‘Smart Cities’ is no longer a term used by smart people, instead it is reality and it is happening all over the world. In fact, one of our clients, Bouygues Energies and Services, is one company at the forefront of developing it.
How great is that? Here we are, one of the big Big Data companies, always looking at how social data can make this world a faster, smarter place – and we end up working with a global company that’s utilising data, social data and the IoT (Internet of Things) to make things smarter, faster, more economical and ultimately – well, better cities.
At Coup everything we do is driven by social data. Social data can contain a wealth of information about the writer’s emotional state and by listening to it, cities can utilise that information to improve livability, to judge the effectiveness of programs, and deploy emergency relief the moment disaster strikes. It is easy to see that social data is the pulse of a community.
Today, only 2% of the planet’s population occupies our cities but by 2050, they’ll host 70% of the world population and will account for 80% of CO2 emissions. Therefore it is time that cities take up a challenge of reconciling urban growth and quality of life to emerge as modern and sustainable.
According to some stats thrown out there by Forbes this week, it’s thought that in five years time we will be spending $400 billion a year building them – but until now, many people were oblivious to their existence, let alone the amount of money being spent on developing – or re-developing them.
We have already blogged about The Internet of Things, a chance to make technology and ‘things’ work for us by using data, studying and storing function records and assisting us with our every day lives. Well, Smart Cities take all of that knowledge, all of that infinite possibility and make it work for the greater good – reducing traffic pollution, speeding up road systems, and reducing energy consumption.
Companies like our client Bouygues Energies and Services are working with civil authorities to do just that; on the development of intelligent street lighting and civic building lighting that will switch off when there’s no one around and with many of the UK’s largest Universities to create smart campuses – mini smart-towns within a city.
Working on data-driven systems for transport that can identify where the traffic needs to be funneled and crucially where not, on waste management andrecycling systems, law enforcement and pedestrian ease.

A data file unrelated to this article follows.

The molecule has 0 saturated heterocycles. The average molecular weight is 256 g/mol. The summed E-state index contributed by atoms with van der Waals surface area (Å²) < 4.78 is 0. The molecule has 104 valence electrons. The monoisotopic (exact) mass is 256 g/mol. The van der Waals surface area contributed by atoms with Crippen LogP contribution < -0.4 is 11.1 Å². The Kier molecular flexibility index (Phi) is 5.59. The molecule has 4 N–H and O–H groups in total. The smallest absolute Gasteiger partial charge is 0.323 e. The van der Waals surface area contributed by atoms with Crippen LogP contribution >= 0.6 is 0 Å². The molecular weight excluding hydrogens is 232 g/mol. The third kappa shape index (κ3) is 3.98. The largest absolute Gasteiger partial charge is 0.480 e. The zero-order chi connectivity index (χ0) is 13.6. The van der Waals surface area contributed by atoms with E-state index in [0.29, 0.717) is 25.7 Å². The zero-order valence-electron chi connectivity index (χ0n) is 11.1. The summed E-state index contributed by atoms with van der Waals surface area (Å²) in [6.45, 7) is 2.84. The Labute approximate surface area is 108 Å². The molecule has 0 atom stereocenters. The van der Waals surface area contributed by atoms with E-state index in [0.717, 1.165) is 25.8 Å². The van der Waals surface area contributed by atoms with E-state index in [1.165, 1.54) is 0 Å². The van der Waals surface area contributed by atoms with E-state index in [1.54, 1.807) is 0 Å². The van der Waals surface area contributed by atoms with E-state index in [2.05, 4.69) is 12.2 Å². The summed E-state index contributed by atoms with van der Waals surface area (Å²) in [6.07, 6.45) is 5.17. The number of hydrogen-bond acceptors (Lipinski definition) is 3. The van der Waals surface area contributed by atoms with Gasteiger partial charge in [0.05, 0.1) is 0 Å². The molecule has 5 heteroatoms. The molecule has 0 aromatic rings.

Bernard Marr from Forbes said; “The model most commonly adopted so far is to attract businesses which develop software and hardware applications for the Internet of Things, and encourage them to put their ingenuity to use to smarten the surrounding areas. Public money is often put up as an incentive to do so – an example is Glasgow, Scotland, the government has offered £24 million for technology, which will make the city “smarter, safer and more sustainable”.”
The Bouygues Smart Lights scheme for Westminster City Council involved the installation of dimmable electronic ballasts and communicating nodes into each lantern that then links into a central management system that allows for lighting levels to be adjusted remotely and reports on the performance of each lighting unit. For the council this meant Potential energy savings of up to 50% with improved lighting performance information, long-term maintenance savings, flexibility to adjust lighting level and increased lamp life.
But as we have said, social media also hugely influences smart city technology. The Spanish city of Santander has a huge amount of sensors installed under the asphalt, fixed to street lamps, city buses, buildings, and rubbish bins which measure levels of pollution, noise, humidity, light, and traffic, and allows residents to have up-to-the-minute information straight to their smart phone on road closures, parking availability, bus delays, as well as aspects such as pollen count. The information is accessed through street signs equipped with digital panels. More than this though, they can use the app to report accidents, potholes or broken streetlights directly to city hall. They can also share, vote, and comment on ideas with input being rewarded with incentives and prizes.
Jesse Berst, the founding Chairman of the Smart Cities Council, said in an article in Wired: “With more than a half-billion tweets sent each day, Twitter is a tremendous source of audience research. But while the volume of messages provides great depth, it also poses a challenge. Who has time to go through the tweets? How do you ensure that all the relevant tweets are counted and accurately categorized? And by the time you finish going through the tweets, are the results still valid?”
“Data analysis tools are already making great strides in this area. For example, IBM has combined natural language capabilities with its data analysis platform to transform online conversations into real-time, instant polls. BehaviorMatrix is trying to get even further into people’s minds by developing tools to quantify actual emotions, like trust, joy and fear. It can already detect more than 50 emotions.”
If our clients like Bouygues Energies and Services are working across Europe on developing smart cities, and our Social and Digital Agency Coup Media is looking at developing more and more tools to listen and track and analyse the conversations, commentary and emotions of a city – what’s next?